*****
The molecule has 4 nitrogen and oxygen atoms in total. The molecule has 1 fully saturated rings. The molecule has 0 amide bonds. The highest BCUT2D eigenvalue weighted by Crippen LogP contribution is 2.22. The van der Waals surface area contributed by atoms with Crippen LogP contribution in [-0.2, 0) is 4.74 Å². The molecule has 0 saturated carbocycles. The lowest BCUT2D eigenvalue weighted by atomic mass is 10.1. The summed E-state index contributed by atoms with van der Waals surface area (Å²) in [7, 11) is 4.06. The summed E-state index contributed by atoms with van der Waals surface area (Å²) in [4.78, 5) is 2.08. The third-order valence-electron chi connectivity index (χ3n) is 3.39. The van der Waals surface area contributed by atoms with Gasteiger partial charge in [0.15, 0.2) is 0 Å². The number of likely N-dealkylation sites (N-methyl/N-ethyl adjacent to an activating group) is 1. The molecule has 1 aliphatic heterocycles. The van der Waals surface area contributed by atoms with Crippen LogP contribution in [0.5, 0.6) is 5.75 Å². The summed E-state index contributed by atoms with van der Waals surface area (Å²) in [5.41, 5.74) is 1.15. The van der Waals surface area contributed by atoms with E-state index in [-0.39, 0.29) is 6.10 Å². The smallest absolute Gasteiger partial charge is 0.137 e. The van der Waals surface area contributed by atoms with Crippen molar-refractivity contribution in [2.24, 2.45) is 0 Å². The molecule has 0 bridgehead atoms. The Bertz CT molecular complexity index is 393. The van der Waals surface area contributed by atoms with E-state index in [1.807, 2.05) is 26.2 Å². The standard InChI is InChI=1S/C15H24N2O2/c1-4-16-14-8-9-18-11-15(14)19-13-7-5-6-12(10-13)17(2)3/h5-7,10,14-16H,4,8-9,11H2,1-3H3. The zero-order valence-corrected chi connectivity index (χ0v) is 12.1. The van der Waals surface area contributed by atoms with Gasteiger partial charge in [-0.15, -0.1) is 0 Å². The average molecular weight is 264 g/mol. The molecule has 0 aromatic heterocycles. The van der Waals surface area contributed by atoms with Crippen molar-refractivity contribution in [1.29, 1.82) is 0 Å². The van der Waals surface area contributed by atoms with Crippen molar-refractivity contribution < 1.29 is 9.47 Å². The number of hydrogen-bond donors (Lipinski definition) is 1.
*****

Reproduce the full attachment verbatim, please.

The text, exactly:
The molecule has 4 nitrogen and oxygen atoms in total. The molecule has 1 fully saturated rings. The molecule has 0 amide bonds. The highest BCUT2D eigenvalue weighted by Crippen LogP contribution is 2.22. The van der Waals surface area contributed by atoms with Crippen LogP contribution in [-0.2, 0) is 4.74 Å². The molecule has 0 saturated carbocycles. The lowest BCUT2D eigenvalue weighted by atomic mass is 10.1. The summed E-state index contributed by atoms with van der Waals surface area (Å²) in [7, 11) is 4.06. The summed E-state index contributed by atoms with van der Waals surface area (Å²) in [4.78, 5) is 2.08. The third-order valence-electron chi connectivity index (χ3n) is 3.39. The van der Waals surface area contributed by atoms with Gasteiger partial charge in [0.15, 0.2) is 0 Å². The number of likely N-dealkylation sites (N-methyl/N-ethyl adjacent to an activating group) is 1. The molecule has 1 aliphatic heterocycles. The van der Waals surface area contributed by atoms with Crippen LogP contribution in [0.5, 0.6) is 5.75 Å². The summed E-state index contributed by atoms with van der Waals surface area (Å²) in [5.41, 5.74) is 1.15. The van der Waals surface area contributed by atoms with E-state index in [-0.39, 0.29) is 6.10 Å². The smallest absolute Gasteiger partial charge is 0.137 e. The van der Waals surface area contributed by atoms with Crippen molar-refractivity contribution in [2.24, 2.45) is 0 Å². The molecule has 0 bridgehead atoms. The Bertz CT molecular complexity index is 393. The van der Waals surface area contributed by atoms with E-state index in [1.807, 2.05) is 26.2 Å². The standard InChI is InChI=1S/C15H24N2O2/c1-4-16-14-8-9-18-11-15(14)19-13-7-5-6-12(10-13)17(2)3/h5-7,10,14-16H,4,8-9,11H2,1-3H3. The zero-order valence-corrected chi connectivity index (χ0v) is 12.1. The van der Waals surface area contributed by atoms with Gasteiger partial charge in [-0.15, -0.1) is 0 Å². The average molecular weight is 264 g/mol. The molecule has 0 aromatic heterocycles. The van der Waals surface area contributed by atoms with Crippen molar-refractivity contribution in [1.29, 1.82) is 0 Å². The van der Waals surface area contributed by atoms with Crippen molar-refractivity contribution < 1.29 is 9.47 Å². The number of hydrogen-bond donors (Lipinski definition) is 1.